Материалы к занятию
Chapter I. Part I
NOVEMBER 15, 2008
“Oh no, why do I always do that?” I say to my fiancé, Ryan, as we walk into the restaurant.
“Do what, baby?”
“Leave my purse in the car.”
We’ve just valet-parked, and as we look out the window, Ryan’s white BMW is being driven off. “I’ll go get it, my forgetful one,” he says, kissing my cheek. “You grab our table. I’ll be back in a sec.”
Four years ago, we had our first date at Le Marche, the French restaurant on Fourth Avenue with a waiting list five months out. Somehow Ryan was able to get us a table, just like he got us one tonight. My fiancé, it seems, can move mountains.
“I want you to have a perfect night,” he said when he surprised me with the reservation. He reached for my hand as if he never wanted to let go, the diamond, much larger than I wanted, sparkling on my ring finger. We’re getting married in July, at the Fairmont.
“Do you have a reservation?” the host asks as I check my coat.
“Yes,” I say. “Two. Under Winston.” It’s hard to believe, but in a matter of months I’ll be Mrs. Ryan Winston; that is, if I take Ryan’s name. He wants me to, and part of me does, as well. I mean, this is the Winston family, confidants of the Gateses and the Nordstroms. This is a family name one doesn’t eschew.
But I’ve always been Kailey Crain. KC, although no one has really called me that since, well, the sixth grade. Still, it’s hard to just let that go. I close my eyes tightly, then open them again, trying to banish a memory that’s fighting its way to the surface.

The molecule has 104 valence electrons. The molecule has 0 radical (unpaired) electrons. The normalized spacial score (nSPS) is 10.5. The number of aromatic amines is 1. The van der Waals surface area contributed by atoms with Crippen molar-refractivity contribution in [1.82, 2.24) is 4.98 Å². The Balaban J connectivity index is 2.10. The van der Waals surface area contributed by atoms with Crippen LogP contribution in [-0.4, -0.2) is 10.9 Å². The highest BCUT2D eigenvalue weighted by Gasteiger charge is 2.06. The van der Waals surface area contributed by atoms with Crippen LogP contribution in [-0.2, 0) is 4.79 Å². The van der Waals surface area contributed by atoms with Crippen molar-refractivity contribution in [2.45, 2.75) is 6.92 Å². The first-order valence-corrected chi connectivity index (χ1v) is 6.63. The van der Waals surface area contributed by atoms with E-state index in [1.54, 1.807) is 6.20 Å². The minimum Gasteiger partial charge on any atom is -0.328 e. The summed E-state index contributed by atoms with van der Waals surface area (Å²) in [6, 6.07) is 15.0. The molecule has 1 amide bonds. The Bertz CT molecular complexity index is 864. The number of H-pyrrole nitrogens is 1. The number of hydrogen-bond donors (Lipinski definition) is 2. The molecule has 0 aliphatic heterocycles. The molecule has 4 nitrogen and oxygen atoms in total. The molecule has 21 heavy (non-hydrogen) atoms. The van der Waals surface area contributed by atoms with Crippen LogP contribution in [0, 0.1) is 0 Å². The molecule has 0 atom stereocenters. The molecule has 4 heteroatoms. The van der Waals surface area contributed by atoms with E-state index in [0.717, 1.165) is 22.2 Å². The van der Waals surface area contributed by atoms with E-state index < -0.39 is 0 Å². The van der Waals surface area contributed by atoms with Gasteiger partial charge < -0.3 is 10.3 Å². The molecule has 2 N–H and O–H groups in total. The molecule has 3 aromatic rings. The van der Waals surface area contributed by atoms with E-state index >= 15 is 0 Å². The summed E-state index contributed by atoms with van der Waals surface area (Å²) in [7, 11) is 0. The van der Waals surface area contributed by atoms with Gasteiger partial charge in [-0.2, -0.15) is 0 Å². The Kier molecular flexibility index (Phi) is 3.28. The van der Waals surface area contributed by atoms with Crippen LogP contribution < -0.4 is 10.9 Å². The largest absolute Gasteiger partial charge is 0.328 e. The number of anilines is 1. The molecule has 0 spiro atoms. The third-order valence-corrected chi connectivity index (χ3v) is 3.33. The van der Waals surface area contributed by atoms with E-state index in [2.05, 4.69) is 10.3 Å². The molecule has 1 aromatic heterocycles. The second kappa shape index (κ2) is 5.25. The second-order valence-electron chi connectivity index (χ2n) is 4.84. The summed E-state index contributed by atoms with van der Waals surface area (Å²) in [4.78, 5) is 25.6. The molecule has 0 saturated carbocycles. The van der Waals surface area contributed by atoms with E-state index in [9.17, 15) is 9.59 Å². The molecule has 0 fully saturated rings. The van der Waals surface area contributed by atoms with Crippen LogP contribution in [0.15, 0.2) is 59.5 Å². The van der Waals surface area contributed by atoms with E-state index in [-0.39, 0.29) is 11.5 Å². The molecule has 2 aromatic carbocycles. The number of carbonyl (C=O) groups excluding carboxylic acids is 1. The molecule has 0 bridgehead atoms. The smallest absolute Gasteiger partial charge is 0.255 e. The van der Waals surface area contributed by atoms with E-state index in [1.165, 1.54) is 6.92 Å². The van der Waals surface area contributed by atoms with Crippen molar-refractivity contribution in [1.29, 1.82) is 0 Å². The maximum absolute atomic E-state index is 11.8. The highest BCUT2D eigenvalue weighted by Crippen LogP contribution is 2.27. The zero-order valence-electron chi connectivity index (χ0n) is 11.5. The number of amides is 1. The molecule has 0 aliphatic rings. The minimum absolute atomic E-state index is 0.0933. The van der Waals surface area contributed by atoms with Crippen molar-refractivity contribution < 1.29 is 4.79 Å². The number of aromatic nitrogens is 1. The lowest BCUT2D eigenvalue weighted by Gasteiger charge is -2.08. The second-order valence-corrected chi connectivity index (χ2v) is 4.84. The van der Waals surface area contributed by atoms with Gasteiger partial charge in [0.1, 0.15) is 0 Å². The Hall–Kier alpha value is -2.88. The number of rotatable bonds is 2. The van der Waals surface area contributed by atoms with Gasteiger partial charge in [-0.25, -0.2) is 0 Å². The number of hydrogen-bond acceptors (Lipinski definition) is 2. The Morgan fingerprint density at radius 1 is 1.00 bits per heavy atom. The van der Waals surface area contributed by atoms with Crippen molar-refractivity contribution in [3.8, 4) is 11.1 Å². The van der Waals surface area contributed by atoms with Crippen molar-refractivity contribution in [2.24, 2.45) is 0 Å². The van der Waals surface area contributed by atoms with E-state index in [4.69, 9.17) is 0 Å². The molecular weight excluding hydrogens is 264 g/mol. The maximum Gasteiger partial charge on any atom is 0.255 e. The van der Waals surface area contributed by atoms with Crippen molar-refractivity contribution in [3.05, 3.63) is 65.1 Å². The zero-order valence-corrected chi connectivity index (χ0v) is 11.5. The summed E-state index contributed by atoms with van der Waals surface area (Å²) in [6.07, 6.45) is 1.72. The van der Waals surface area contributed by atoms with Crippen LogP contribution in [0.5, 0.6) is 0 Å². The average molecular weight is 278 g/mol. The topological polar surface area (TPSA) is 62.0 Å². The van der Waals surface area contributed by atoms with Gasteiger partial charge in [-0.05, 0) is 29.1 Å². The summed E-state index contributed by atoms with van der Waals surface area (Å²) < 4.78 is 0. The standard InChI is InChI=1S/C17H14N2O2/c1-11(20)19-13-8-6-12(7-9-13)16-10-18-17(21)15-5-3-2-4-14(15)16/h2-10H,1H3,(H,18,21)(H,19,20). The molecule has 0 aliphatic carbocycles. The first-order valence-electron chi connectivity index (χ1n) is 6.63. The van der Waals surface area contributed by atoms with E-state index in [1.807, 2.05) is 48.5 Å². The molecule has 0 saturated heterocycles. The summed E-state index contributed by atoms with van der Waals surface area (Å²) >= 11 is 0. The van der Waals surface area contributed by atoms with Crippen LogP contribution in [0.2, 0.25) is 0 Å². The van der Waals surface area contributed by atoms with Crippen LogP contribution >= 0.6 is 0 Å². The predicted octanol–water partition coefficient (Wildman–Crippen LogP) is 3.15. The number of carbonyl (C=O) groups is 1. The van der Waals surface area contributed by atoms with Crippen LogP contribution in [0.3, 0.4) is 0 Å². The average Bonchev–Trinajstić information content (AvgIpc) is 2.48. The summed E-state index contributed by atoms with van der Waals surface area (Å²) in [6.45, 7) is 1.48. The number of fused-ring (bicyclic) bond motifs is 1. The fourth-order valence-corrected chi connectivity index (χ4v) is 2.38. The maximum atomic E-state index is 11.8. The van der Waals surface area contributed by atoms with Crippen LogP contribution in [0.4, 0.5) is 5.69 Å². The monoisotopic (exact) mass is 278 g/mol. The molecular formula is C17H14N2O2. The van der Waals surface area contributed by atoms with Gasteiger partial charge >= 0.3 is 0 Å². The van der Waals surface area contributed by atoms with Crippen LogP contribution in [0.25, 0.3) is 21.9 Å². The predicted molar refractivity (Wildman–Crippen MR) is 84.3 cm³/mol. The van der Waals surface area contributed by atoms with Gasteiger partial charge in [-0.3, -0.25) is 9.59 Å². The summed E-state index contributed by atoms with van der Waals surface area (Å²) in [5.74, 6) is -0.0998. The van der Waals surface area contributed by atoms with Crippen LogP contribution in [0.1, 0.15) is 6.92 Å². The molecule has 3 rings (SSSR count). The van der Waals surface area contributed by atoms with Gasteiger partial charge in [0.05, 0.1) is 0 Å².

“Right this way,” the host says, leading me to an intimate table by the window. I peer through the glass, noticing the way the raindrops make the lights outside look like gemstones. Seattle may be an old gray lady, but she still sparkles under cloud cover. I tug nervously at the right sleeve of my dress, pulling it higher on my arm, the way I do when I’m mingling with the type of people Ryan grew up with. He isn’t a big fan of the tattoo on my shoulder, and I suppose I’m not either. Skin inked a decade prior is a glaring reminder of a past that didn’t become a future, of the dreams that evaporated into thin air. I couldn’t hold on to them, and yet the word toujours, French for “always,” remains branded on my skin. I rub my shoulder, wishing for a magic eraser.
I sit down, place my cellphone on the table, and watch as couples stroll by outside, hovering under hoods and shared umbrellas. A woman in her twenties clutches her boyfriend or husband, and they laugh as they precariously dodge a mud puddle. The scene transports me back to age twenty-two, to the year Tracy and I moved to Seattle. Back then, we were wide-eyed and idealistic. We believed in true love and happy endings.
Funny how things turn out.
I catch my reflection in the window. My shoulder-length brown hair is showing signs of frizz, rendering the time I spent flat-ironing my thick, naturally wavy locks a veritable waste of time. But what did it matter — wasn’t Ryan always telling me he liked my natural curls? My green eyes? My nose dusted with freckles? I smile to myself. My life is full now, with my job at the Herald, making plans to remodel the Craftsman in Wallingford, the one I bought with… Ryan, of course.